A broad array of practices is designed to rid professional advisers of bias. But underlying psychological factors make this a more difficult task than appears at first glance.
There are financial, insurance, career and academic advisers; there are relationship, nutrition, spiritual and parental advisers; there are advisers for fashion and feng shui and leadership. Nearly every decision we make can be advised if we would like it to be advised.
This has advantages: second opinions can be useful and reassuring. Two minds are often better than one. But this also has disadvantages: advisers, despite their best intentions, may not give the best advice; they might offer suggestions that they, personally, would not follow. Female obstetricians and gynecologists, for example, advise patients to undergo mammography screenings earlier and more often than they get themselves screened; financial advisers tend to be more cautious with client investments than with their own. (This leaves open the question of whether a more cautious or more carefree perspective is better.)
In general, “decision-makers are significantly more risk averse when choosing for others than when choosing for themselves.” write Jason Dana and Daylian Cain of the Yale School of Management in a forthcoming review article for Current Opinion in Psychology. Dana and Cain go on to explore why people with seemingly good intentions—not having typical conflicts of interest, which is an area the researchers study elsewhere—advise differently than they choose for themselves. “Our focus,” they write, “is on nonpecuniary, psychological factors that lead advice to diverge from choice.”
They find a number of factors that account for this divergence. To start, people appear to have a limited capacity for symhedonia—the positive emotion connected with others’ good fortune. People are instead more sympathetic to others’ losses. Advisers may thus be prone to weighing losses heavier than gains when choosing on behalf of others. Advisers also expect to be held accountable for the advice they give. While this accountability has self-evident benefits, people are generally blamed more for failure than they are credited for success. Fully aware of this imbalance, advisers will likely consider the fallout of a decision more seriously than its potential benefits.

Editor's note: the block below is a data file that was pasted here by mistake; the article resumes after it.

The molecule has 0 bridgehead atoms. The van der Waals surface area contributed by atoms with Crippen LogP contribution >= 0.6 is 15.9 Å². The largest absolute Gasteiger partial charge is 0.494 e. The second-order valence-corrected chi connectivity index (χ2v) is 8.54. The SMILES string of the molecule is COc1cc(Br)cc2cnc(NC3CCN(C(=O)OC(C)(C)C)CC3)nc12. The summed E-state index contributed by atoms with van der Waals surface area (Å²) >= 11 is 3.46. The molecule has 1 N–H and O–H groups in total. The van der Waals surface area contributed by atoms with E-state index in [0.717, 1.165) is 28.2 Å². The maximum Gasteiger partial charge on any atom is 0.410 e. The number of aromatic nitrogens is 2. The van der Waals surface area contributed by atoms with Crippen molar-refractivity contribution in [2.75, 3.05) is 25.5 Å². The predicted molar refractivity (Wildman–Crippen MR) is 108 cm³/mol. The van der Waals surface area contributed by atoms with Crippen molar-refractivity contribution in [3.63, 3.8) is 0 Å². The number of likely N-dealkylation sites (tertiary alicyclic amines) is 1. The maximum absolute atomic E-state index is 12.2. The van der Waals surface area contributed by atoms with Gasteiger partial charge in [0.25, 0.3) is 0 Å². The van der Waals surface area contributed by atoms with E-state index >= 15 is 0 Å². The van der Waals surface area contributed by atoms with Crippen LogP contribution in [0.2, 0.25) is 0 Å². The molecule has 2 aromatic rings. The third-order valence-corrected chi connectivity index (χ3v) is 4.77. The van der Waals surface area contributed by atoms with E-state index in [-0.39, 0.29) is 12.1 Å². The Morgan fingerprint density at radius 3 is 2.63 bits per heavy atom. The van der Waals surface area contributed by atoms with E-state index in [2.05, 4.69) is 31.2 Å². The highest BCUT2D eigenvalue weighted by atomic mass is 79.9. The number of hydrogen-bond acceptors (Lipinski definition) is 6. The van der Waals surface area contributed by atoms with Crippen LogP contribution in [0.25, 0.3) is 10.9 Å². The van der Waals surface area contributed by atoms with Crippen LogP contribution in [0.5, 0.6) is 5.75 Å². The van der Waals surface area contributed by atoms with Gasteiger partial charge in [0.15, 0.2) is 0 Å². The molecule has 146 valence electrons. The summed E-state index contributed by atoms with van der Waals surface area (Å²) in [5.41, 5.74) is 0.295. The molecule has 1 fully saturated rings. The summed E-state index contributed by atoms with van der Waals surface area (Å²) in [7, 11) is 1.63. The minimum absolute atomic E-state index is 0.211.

Dana and Cain indicate how these underlying psychological factors contribute to a larger problem: many policies intuitively aimed to improve the quality of advice can, unintentionally, end up making it worse. For instance, making advisers more accountable for outcomes could simply make them more risk-averse, forcing them to shy away from better but riskier advice. Similarly, encouraging the development of close personal relationships can make advisers overly cautious and advisees more obsequious, with both parties making efforts to avoid straining the social bond. Studies have shown that the longer patients have visited with the same medical provider the less likely they are to seek second opinions and the more costly their care is.
In some ways, the final prognosis is bleak: “We are skeptical that advisers can rid themselves of the cognitive and motivational biases that skew advice,” conclude Dana and Cain. But they offer “a potential curative”: advisers should project their own tastes when giving advice; they should advise others to act as they would act themselves. To nudge advisers in this direction, advisees might frame consultations with the question “What would you do?” rather than “What should I do?”
Regardless of the strategy, the findings indicate the need to not simply avoid financial conflicts of interest among advisers, but to limit the influence of less visible psychological factors that contribute to conflicted advice. “By definition, a majority of us are in the majority a majority of the time,” write Dana and Cain. “Absent strong evidence that one is in the minority, it is probably an improvement to assume others want what we do when giving advice.”